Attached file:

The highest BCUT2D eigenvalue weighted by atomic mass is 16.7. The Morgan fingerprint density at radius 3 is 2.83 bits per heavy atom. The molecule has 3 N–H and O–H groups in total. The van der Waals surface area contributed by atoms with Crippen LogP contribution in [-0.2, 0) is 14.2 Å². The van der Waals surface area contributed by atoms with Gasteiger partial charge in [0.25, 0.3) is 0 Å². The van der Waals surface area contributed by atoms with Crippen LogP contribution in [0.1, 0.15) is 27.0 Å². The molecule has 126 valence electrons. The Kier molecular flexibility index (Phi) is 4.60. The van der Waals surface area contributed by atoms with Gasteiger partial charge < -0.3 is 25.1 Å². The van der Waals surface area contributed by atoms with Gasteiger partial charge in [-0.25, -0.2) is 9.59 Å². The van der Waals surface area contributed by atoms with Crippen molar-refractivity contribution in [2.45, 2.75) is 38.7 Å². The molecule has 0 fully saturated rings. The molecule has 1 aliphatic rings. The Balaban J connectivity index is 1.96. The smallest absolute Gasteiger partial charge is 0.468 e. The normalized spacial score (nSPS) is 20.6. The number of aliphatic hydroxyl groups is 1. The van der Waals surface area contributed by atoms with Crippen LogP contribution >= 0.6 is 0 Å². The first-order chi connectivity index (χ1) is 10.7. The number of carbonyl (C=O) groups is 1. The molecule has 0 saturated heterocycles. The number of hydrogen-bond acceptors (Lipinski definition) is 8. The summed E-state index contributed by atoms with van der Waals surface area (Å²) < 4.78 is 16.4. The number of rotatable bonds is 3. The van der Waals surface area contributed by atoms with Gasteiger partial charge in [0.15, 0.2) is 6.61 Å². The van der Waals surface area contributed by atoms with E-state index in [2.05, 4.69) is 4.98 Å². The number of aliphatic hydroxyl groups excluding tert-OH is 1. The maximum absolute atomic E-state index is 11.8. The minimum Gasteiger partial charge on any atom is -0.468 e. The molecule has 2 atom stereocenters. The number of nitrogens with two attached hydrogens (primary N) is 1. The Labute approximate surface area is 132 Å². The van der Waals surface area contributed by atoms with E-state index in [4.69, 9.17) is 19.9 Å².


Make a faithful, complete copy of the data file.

The highest BCUT2D eigenvalue weighted by atomic mass is 16.7. The Morgan fingerprint density at radius 3 is 2.83 bits per heavy atom. The molecule has 3 N–H and O–H groups in total. The van der Waals surface area contributed by atoms with Crippen LogP contribution in [-0.2, 0) is 14.2 Å². The van der Waals surface area contributed by atoms with Gasteiger partial charge in [0.25, 0.3) is 0 Å². The van der Waals surface area contributed by atoms with Crippen LogP contribution in [0.1, 0.15) is 27.0 Å². The molecule has 126 valence electrons. The Kier molecular flexibility index (Phi) is 4.60. The van der Waals surface area contributed by atoms with Gasteiger partial charge < -0.3 is 25.1 Å². The van der Waals surface area contributed by atoms with Gasteiger partial charge in [-0.25, -0.2) is 9.59 Å². The van der Waals surface area contributed by atoms with Crippen molar-refractivity contribution in [2.45, 2.75) is 38.7 Å². The molecule has 0 fully saturated rings. The molecule has 1 aliphatic rings. The Balaban J connectivity index is 1.96. The smallest absolute Gasteiger partial charge is 0.468 e. The normalized spacial score (nSPS) is 20.6. The number of aliphatic hydroxyl groups is 1. The van der Waals surface area contributed by atoms with Crippen LogP contribution >= 0.6 is 0 Å². The first-order chi connectivity index (χ1) is 10.7. The number of carbonyl (C=O) groups is 1. The molecule has 0 saturated heterocycles. The number of hydrogen-bond acceptors (Lipinski definition) is 8. The summed E-state index contributed by atoms with van der Waals surface area (Å²) < 4.78 is 16.4. The number of rotatable bonds is 3. The van der Waals surface area contributed by atoms with Gasteiger partial charge in [0.15, 0.2) is 6.61 Å². The van der Waals surface area contributed by atoms with E-state index in [2.05, 4.69) is 4.98 Å². The number of aliphatic hydroxyl groups excluding tert-OH is 1. The maximum absolute atomic E-state index is 11.8. The minimum Gasteiger partial charge on any atom is -0.468 e. The molecule has 2 atom stereocenters. The number of nitrogens with two attached hydrogens (primary N) is 1. The Labute approximate surface area is 132 Å². The van der Waals surface area contributed by atoms with E-state index in [4.69, 9.17) is 19.9 Å².